Sex, drugs and country dancing
Amy Jackman talks to Dame Margaret Sparrow about abortion, Scottish country dancing and performing vasectomies in Bombay
What was Taranaki like when you were growing up?
I grew up on a farm. There was a lot of rain and mud. The farm was next to the beach, so there was a lot of swimming. It was quite a popular beach and there would always be a lot of campers parked up by the sea in the summer holidays.
You moved to Wellington in the 1950s to attend university.
No members of my family had been to university, so I really didn’t have a clue what university was, but I found it all very exciting. I went to Victoria University. I was a fairly conscientious student and concentrated more on passing my exams than having a great time.
I found it challenging with all the extra things you do while at university. You question all the ideals you have learnt so far in your life. It is also a great place to try out new things.
Were there many females in the classes?
I did science and we were definitely in the minority, but there was a greater minority in my medical class at Otago. In the class of 100 only 10 were female.
How did you get into medicine?
It was a man I met. I had a year between studying science and studying medicine because I ended up in a traffic accident and fractured my pelvis. I had to lie in hospital for a long time waiting for it to heal. When I was discharged it was too late to start the academic year so I got a job as a research assistant to the professor of surgery. He said to me, ‘‘What are you doing science for?’’ So I decided to do medicine.
Why did sexual health become a focus?
I had a student health job at Victoria University and saw there was a gap in the service. I had students on the other side of the desk asking for contraception, but there was a ruling by the medical association that it was unethical to prescribe the pill for unmarried women. So most of the students would go up the hill to another doctor. I got in touch with Family Planning and they gave me a lot of support. I introduced the morning-after pill. I also got into abortion because I had students who needed help.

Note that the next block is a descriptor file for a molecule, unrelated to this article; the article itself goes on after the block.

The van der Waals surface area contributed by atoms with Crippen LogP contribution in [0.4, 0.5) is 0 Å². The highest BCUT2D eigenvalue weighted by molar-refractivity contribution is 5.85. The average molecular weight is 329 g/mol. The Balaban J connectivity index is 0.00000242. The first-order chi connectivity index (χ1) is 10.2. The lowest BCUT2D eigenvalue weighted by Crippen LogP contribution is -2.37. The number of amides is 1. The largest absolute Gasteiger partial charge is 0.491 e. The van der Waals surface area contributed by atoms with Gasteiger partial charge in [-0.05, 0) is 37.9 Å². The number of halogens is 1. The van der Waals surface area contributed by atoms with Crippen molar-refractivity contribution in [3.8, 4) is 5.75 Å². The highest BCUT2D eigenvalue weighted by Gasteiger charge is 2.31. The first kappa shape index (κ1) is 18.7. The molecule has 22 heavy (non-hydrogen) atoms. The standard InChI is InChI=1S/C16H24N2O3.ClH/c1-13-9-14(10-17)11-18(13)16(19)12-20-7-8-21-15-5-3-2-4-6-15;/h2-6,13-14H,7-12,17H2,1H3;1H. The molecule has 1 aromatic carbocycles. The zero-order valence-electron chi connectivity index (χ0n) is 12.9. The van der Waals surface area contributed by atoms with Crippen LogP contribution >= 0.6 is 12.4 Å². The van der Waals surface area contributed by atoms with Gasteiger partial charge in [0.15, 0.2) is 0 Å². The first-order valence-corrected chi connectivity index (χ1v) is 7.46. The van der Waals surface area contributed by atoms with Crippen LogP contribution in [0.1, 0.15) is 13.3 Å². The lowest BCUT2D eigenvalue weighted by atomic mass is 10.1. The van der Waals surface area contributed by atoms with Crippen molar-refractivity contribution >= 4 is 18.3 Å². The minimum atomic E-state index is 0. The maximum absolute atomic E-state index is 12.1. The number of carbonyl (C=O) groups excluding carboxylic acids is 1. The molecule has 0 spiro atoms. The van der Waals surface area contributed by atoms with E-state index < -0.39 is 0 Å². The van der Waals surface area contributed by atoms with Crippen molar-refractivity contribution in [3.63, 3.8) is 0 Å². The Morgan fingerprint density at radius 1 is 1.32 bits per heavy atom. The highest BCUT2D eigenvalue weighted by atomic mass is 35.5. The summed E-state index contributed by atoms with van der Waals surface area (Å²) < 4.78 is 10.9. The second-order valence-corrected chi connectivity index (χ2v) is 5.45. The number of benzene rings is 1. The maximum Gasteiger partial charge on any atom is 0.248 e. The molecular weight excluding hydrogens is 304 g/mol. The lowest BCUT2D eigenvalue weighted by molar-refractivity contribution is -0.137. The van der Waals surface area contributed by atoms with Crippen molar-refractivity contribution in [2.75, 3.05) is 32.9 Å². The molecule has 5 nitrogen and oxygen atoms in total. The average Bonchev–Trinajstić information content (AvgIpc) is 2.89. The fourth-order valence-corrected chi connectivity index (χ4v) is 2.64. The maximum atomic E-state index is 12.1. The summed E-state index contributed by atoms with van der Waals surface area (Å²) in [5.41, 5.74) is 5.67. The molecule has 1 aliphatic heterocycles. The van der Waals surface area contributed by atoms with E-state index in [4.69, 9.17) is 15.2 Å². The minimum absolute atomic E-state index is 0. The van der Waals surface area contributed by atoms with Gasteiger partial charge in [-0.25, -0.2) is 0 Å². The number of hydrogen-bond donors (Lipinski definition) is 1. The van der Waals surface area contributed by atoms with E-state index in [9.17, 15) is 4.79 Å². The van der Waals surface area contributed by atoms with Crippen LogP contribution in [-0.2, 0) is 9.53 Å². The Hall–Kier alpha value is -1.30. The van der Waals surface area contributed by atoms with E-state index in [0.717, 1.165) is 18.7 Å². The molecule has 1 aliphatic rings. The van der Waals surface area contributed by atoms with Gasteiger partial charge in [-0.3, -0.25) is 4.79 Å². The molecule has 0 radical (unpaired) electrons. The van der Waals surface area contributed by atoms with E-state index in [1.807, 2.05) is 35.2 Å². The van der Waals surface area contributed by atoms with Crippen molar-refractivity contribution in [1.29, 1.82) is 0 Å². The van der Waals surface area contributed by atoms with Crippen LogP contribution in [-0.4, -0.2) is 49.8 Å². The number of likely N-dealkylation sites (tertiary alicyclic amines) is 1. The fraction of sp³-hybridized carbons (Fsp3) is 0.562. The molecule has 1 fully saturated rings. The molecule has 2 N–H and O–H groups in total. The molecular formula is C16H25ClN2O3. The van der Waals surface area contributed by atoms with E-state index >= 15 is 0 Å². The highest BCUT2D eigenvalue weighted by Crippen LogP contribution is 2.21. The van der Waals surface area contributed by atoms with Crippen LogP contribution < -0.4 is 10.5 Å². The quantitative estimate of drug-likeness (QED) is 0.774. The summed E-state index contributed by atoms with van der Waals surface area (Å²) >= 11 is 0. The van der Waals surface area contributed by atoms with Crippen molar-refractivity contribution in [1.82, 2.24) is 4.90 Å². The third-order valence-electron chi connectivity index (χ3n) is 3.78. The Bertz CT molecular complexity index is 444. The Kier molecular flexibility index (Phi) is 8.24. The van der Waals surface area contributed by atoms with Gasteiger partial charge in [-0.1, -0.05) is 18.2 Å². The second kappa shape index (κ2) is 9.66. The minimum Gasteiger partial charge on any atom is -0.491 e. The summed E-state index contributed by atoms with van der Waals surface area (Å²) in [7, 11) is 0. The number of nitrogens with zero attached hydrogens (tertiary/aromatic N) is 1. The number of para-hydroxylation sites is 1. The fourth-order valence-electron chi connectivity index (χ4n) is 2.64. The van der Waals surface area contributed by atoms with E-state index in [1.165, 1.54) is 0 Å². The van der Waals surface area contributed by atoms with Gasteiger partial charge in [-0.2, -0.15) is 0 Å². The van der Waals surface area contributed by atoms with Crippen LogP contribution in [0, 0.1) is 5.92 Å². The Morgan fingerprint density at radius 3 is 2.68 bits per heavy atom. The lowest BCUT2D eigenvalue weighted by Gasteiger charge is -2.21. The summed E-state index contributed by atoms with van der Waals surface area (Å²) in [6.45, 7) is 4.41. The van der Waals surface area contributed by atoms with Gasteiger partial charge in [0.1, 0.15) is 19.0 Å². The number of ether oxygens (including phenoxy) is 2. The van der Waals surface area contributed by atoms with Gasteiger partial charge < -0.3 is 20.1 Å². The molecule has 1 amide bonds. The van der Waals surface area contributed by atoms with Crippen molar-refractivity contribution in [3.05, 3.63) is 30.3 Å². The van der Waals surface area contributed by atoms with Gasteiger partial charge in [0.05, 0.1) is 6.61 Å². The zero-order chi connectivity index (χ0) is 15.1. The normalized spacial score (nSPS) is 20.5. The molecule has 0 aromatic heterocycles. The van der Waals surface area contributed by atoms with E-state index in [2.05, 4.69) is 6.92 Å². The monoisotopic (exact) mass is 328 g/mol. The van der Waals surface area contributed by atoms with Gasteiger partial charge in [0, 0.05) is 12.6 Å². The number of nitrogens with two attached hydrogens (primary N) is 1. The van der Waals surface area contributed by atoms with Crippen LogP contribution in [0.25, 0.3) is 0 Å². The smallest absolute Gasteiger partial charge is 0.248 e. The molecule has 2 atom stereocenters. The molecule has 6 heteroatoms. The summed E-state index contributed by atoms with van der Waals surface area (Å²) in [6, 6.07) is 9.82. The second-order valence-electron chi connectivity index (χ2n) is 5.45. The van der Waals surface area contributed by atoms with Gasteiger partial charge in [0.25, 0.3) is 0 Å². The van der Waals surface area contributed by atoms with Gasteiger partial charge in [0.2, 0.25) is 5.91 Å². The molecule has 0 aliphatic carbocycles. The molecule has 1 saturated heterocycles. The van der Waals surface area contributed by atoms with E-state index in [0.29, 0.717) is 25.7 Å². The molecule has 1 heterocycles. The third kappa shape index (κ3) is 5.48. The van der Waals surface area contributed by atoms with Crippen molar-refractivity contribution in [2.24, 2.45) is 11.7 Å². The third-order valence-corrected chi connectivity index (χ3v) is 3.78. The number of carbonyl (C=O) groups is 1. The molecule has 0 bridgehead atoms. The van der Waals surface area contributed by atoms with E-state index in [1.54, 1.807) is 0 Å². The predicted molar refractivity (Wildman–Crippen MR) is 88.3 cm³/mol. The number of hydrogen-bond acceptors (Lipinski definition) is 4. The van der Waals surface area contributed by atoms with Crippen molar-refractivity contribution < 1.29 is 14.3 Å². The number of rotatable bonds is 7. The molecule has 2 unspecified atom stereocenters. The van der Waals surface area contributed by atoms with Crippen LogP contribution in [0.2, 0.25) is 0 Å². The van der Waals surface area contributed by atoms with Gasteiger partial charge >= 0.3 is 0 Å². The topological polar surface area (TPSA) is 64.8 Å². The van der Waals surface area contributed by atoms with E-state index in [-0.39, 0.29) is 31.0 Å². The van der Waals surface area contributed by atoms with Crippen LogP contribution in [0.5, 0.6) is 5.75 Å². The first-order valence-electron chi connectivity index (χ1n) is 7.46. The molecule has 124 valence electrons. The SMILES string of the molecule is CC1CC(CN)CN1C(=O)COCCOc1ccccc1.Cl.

Was it easy to get an abortion in the early 1970s?
There was very little chance of getting an abortion in New Zealand. A few were done for fetal abnormalities, but students had to go to Sydney or Melbourne. One of the directors of the Samaritans and I worked together and got legal advice. We found out where people went and interviewed them when they got back and found out if things were OK. We also sent them over with a letter like you would do for any patient you send for special care.
Were illegal abortions performed in New Zealand?
Oh yes. People did silly things. I had an illegal abortion in the 1950s myself. The sentence for self-abortion in the 1950s was seven years in jail. When I retired I wrote a book called Abortion Then and Now and heard some stories. Some of the women who had illegal abortions were blindfolded so they didn’t know where they were going, some of the abortionists were sleazy or had sex with their patients. They took doses of pills, stuck things up their vaginas and in their uterus. As a doctor you would encourage them to do the safe thing, but you knew that if people were desperate they would do anything.
Did your personal experience help you in your job?
It gave me an appreciation of how strong the desire is to have an abortion and that women take enormous risks if we don’t provide a safe and legal service.
How did you end up in India doing vasectomies?
I studied vasectomies in England. I had a mentor, Dr Malcolm Potts. He convinced me to learn how to do them. I couldn’t do them in England because I wasn’t a qualified surgeon. Malcolm arranged for me to go to India and get practical experience. I did my first vasectomy on a bus in the slums of Bombay. It was an ordinary bus that had the seats removed and a plinth in the middle. We had a little bunsen burner that boiled up the instruments at the back. We carried promoters, men who spoke the local dialect, and we would find a place to stop and the promoters would go out and bring the men into the bus. So when I got back to New Zealand, I was able to say to Family Planning that I had the experience and wanted to start a clinic.
How did you juggle being a single working mother?
After my father died, my mother moved in with us and became part of our household. I will always be grateful for how much she helped out with childcare.
I’ve heard you do Scottish country dancing.
I have a few hobbies and one is Scottish country dancing. I do it every week for fitness. It’s great. My ancestry is Scottish, so it seemed appropriate.
Dame Margaret Sparrow: ‘‘I did my first vasectomy on a bus in the slums of Bombay.’’